- Industry – equipment development, technical representative
- Consulting – physicians’ office laboratories, healthcare facilities
- International – Peace Corps, governmental and non-governmental agencies
What are some of the benefits of being a Medical Laboratory Scientist?
Medical Laboratory Sciences is a challenging and constantly changing field that offers multiple career opportunities including full- and part-time positions with flexible hours, excellent entry-level salaries, and a foundation for other health-related careers. In addition, as a Medical Laboratory Scientist, you are an integral member of the healthcare team and play a vital role in diagnosing, treating, and monitoring patients.
What will I study?
Because you can work as a generalist, rotating through all laboratory sections, or a specialist in a specific discipline, your studies will include exposure to all seven major areas of Medical Laboratory Sciences:
- Clinical Chemistry – The biochemical analysis of blood and body fluids for the detection of disease including the operation, maintenance, and troubleshooting of laboratory instrumentation.
- Clinical Immunology – The study of immune responses in normal and diseased states including the detection of antigens and antibodies in blood and body fluids in infectious and auto-immune diseases.
- Clinical Microbiology – The isolation and identification of normal flora and clinically significant bacteria, fungi, parasites, and viruses, including anti-microbial susceptibility testing.
- Diagnostic Molecular Technologies – DNA and RNA technologies used in clinical settings, including cancer management, transplantation, infectious disease, and genetic disorder diagnosis.
- Hematology – The study of hemostasis and blood cell formation and function, including the diagnosis of coagulation disorders, anemias, leukemias, and lymphomas.
- Transfusion Services – Evaluation of laboratory results for selection of blood components for therapy, including human blood groups, HLA antigens, and compatibility testing and donor selection.
- Urinalysis – The chemical and microscopic examination of urine for the detection of disease.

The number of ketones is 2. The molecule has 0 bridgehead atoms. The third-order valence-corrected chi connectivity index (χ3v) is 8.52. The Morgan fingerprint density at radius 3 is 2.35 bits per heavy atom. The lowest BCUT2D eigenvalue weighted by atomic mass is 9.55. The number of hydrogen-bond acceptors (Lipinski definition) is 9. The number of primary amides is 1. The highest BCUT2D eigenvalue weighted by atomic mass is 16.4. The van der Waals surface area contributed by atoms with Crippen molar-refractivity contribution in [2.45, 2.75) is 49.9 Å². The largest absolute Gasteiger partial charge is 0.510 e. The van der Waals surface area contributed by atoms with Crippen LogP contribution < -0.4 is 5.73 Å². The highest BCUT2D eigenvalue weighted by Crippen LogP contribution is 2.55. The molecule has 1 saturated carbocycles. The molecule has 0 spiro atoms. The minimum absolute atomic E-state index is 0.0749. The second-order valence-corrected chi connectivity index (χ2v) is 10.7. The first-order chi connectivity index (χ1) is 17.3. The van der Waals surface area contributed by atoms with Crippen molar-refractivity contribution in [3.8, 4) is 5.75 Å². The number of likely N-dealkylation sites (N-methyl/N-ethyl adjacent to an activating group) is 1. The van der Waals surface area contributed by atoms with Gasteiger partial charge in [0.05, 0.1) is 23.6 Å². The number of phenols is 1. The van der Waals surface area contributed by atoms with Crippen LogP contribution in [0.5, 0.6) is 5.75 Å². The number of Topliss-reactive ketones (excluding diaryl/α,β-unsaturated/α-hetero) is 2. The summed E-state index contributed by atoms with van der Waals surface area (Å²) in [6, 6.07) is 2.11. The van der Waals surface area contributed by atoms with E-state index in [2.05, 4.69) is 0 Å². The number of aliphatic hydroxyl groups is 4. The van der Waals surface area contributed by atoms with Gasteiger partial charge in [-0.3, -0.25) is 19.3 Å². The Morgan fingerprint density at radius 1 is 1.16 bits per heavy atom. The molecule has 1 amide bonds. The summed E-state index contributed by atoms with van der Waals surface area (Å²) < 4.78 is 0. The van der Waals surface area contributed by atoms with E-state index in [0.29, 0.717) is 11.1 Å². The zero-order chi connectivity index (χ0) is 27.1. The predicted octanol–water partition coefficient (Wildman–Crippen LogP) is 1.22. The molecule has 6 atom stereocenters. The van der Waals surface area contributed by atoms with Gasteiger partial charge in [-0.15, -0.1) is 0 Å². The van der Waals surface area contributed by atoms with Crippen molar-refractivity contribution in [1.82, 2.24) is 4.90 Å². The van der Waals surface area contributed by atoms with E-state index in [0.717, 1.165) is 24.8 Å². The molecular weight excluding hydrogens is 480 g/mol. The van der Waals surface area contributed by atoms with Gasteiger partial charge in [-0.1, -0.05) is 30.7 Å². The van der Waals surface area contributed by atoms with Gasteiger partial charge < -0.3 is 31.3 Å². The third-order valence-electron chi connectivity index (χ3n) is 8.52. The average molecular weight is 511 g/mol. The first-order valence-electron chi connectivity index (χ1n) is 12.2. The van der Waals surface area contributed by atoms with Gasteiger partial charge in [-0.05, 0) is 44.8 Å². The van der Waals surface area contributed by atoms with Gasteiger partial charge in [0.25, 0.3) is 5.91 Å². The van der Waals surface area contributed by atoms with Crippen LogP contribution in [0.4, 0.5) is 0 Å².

What are the job market and career progressions like for Medical Laboratory Scientists?
There currently is a nationwide shortage of qualified laboratorians, which will likely continue into the foreseeable future. You also have the opportunity to specialize in one or more areas of laboratory work and to pursue positions in management, research, and education. With additional graduate work, there are even more opportunities for professional growth. In today’s laboratories, areas of scientific exploration include the immune system, cell marker technology, bioengineering, and cancer research. In the clinical area, drug testing, therapeutic drug monitoring, and biogenetics are just a few of the specialties with openings. In industry, Medical Laboratory Scientists are needed for positions in marketing, sales, quality assurance, environmental health, and insurance, to name just a few.
Is this a career for me?
Only you will know for sure if Medical Laboratory Sciences is the career path for you. However, if you’re fascinated by science and medicine, committed to helping others, work well under pressure, and enjoy working with the latest technologies, you should explore further. Medical Laboratory Scientists also tend to be problem solvers who are accurate, reliable, and detail-oriented and who have high standards for themselves and others. They are good communicators and like challenge and responsibility.
What are they saying?